Rarely has there been more competition for top talent.
The unemployment rate in the U.S. is the lowest it's been in decades, at 3.7 percent. Many employers have struggled to fill jobs, and there has even been news of candidates "ghosting" employers – dropping out of the interview process without notice or any further communication — when they find a better job.
But the more common situation is that applicants are ghosted by companies. They apply for a job and never hear anything in response, not even a rejection. In the U.S., companies are generally not legally obligated to deliver bad news to job candidates, so many don't.
They also don't provide feedback, because it could open the company up to a legal risk if it shows that they decided against a candidate for discriminatory reasons protected by law such as race, gender or disability.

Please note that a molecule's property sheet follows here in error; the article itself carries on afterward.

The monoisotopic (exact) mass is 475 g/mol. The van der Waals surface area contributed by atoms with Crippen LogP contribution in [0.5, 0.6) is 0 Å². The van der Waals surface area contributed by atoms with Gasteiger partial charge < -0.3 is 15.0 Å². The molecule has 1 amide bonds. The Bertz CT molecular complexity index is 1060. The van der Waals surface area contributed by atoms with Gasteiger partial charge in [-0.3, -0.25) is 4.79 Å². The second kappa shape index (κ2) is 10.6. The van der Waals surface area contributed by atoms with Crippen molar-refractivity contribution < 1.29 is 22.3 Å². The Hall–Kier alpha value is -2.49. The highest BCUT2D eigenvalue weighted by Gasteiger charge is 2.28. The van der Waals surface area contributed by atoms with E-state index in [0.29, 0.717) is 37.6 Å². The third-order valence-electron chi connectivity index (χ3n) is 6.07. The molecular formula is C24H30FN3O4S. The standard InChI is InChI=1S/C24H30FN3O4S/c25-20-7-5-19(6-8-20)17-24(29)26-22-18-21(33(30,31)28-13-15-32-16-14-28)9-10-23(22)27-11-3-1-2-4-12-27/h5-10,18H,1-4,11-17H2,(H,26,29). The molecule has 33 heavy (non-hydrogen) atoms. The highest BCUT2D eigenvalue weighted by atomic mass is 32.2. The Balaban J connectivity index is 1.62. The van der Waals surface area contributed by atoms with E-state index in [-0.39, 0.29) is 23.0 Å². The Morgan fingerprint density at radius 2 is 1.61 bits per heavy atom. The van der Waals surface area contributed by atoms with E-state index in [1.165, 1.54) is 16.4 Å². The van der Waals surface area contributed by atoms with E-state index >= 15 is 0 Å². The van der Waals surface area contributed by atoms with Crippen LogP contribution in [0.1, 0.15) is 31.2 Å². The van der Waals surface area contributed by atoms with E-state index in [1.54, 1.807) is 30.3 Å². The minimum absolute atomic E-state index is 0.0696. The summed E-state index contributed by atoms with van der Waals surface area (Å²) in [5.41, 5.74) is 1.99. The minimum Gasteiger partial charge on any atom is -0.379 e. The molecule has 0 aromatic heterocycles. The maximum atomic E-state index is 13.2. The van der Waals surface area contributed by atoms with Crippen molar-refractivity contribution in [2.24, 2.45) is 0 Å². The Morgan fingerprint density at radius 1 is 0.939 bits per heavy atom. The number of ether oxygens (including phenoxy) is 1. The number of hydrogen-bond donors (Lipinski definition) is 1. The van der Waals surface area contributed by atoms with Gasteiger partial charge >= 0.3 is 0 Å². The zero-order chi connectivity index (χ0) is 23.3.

Hiring can be a lengthy process, and rejecting 99 candidates is much more work than accepting one. But a consistently poor hiring process that leaves applicants hanging can cause companies to lose out on the best talent and even damage perception of their brand.
Here's what companies can do differently to keep applicants in the loop, and how job seekers can know that it's time to cut their losses.